What if we, like those wise men, set out on a journey, of 100s, even 1000s of miles, looking for the King of the Jews? And suppose, like them, we really did find him! What if we, through faith took the journey further, and found him to be not just an earthly king, but God himself, come down to “dwell amongst us” as John’s gospel describes.
C S Lewis in his book ‘Miracles’ talks about our search for God, or more accurately, God’s search for us, like this: It is always shocking to meet life where we thought we were alone. ‘Look out!’ we cry, ‘it’s alive’. And therefore this is the very point at which so many draw back – I would have done so myself if I could – and proceed no further with Christianity. An ‘impersonal God’ – well and good. A subjective God of beauty, truth and goodness, inside our own heads – better still. A formless life-force surging through us, a vast power which we can tap – best of all. But God Himself!, alive, pulling at the other end of the cord, perhaps approaching at an infinite speed, the hunter, king, husband – that is quite another matter. There comes a moment when the children who have been playing at burglars hush suddenly: was that a real footstep in the hall? There comes a moment when people who have been dabbling in religion (‘Man’s search for God!’) suddenly draw back. Supposing we really found Him? We never meant it to come to that! Worse still, supposing He had found us?
Wherever we are in life, may God find each one of us in 2019.
Posted 09.12.18
Peter Cousins
Keeping it simple this Christmas
We’ve slipped an owl into our Christmas tree. Not a real one of course. That would be too much work… and cruel. But it looks cute, peeping out between the fairy lights and the baubles. Owls don’t have anything to do with Christmas, needless to say. But thinking about it, neither do robins, doves nor pigeons. And to be strictly honest we must acknowledge that camels and donkeys don’t appear in the Bible accounts either. In fact the list goes on. You will find no mention of fir trees, holly, ivy, mistletoe, turkeys, snowmen, crackers, cards or tinsel. Most of that was invented in fairly recent times. Indeed, if you go back to medieval days you’ll discover that Christmas was a short festival with special food, plenty to drink, catchy music and a special church service or two. “Ah, if it could only be that simple again!” I hear you say. I sympathise. It’s all pretty overwhelming and could be much easier. It is, after all, supposed to be a celebration centred on Jesus himself.
The Bible seems to agree. Even in the New Testament the accounts of the circumstances surrounding his amazing and rather strange birth don’t occupy much space. The four writers who tell us the story of Jesus’ life in the gospels of Matthew, Mark, Luke and John spend little time on the birth of Christ. They seem keen to get down to business with their story-telling and focus on Jesus’ adult life, his miracles and teaching, as well as explaining how he came to save us by dying on the cross and rising from the dead. In fact Mark and John’s gospels leave out the story of Jesus’ birth entirely, beginning their accounts when Jesus was around 30 years of age. You might be surprised to know that the early Christians didn’t celebrate Christmas at all. Easter was the big annual event for them.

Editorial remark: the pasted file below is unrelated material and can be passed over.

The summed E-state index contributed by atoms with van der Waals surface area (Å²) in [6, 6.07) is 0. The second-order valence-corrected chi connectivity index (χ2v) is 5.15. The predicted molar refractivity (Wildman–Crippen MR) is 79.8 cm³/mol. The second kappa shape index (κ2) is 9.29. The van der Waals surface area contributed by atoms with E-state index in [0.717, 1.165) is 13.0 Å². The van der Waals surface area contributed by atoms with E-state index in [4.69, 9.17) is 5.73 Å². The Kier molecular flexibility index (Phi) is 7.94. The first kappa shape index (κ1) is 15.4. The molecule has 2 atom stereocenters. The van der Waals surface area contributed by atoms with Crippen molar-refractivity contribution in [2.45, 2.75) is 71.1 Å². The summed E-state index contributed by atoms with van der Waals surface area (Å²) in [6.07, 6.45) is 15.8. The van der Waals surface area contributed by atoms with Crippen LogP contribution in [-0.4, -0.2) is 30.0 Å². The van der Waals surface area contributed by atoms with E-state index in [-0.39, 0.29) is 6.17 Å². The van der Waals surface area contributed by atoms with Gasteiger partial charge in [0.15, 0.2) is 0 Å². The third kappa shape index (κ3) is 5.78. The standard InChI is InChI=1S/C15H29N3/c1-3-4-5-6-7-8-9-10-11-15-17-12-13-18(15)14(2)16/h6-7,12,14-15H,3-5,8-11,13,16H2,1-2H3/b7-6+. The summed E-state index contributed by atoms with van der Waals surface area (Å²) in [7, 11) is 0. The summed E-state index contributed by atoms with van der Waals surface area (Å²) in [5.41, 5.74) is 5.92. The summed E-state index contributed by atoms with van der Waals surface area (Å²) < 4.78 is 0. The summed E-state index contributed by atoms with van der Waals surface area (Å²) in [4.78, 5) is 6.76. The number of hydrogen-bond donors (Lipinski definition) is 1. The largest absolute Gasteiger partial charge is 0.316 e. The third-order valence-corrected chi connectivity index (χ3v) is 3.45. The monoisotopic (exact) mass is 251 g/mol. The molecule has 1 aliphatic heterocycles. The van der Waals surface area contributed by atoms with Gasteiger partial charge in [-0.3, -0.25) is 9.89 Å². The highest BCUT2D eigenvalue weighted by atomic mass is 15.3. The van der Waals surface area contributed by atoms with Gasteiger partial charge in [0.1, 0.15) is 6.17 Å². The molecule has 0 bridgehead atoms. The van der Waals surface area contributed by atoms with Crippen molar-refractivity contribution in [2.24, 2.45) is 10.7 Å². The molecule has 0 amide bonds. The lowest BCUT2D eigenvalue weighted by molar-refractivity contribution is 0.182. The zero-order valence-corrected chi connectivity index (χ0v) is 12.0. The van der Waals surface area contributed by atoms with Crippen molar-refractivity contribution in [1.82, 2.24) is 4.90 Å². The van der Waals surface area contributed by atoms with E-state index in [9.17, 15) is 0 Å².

That’s why many Christians try to keep things simple at this time of year. We organise church services where we recall the events of the first Christmas in song and stories. We make sure that at some point around December 25th we walk into church with expectation and gratitude to give thanks to God for the gift of his son, Jesus. The churches of Leeswood, including Bethania will have open doors several times over the coming weeks for you to come and join us. You will be very welcome.

Posted 18.10.18
John Mainwaring
Joining with millions remembering 100 years since the end of World War I
As well as marking 150 years in the village, this year Bethania joins many others in the UK in marking the centenary of the end of World War 1. On Remembrance Sunday 11 November 2018, people around the Commonwealth will be reflecting on the lives that were changed irrevocably, and those that were lost. Here at Bethania we will be holding a service of thought, prayer and reflection at 10:15 and then joining others from the village at the Cenotaph at 12 noon.
Some 65 million men were mobilised across Europe during World War 1. Nearly a third of them – some 21 million – were wounded. Another 8.5 million were killed and some 7.7 million were taken prisoners of war. All of them had family and friends whose lives were changed forever by the events of 1914 – 1918.
Bethania itself has a memorial, written in Welsh, to Robert Humphreys, who is remembered as one its ‘faithful members… who died serving his country in the Great War, August 27, 1918, aged 28 years.’
This year gives us the chance to remember, but also to pray and work for peace, looking forward with hope.
Often we use set words at remembrance events as we think about those who have given their lives in war.
There is the Kohima Epitaph: “When you go home tell them of us and say, for your tomorrow we gave our today.” There is the Ode of Remembrance: “They shall not grow old as we that are left grow old; age shall not weary them nor the years condemn. At the going down of the sun and in the morning we will remember them.” and there is this Prayer of Remembrance.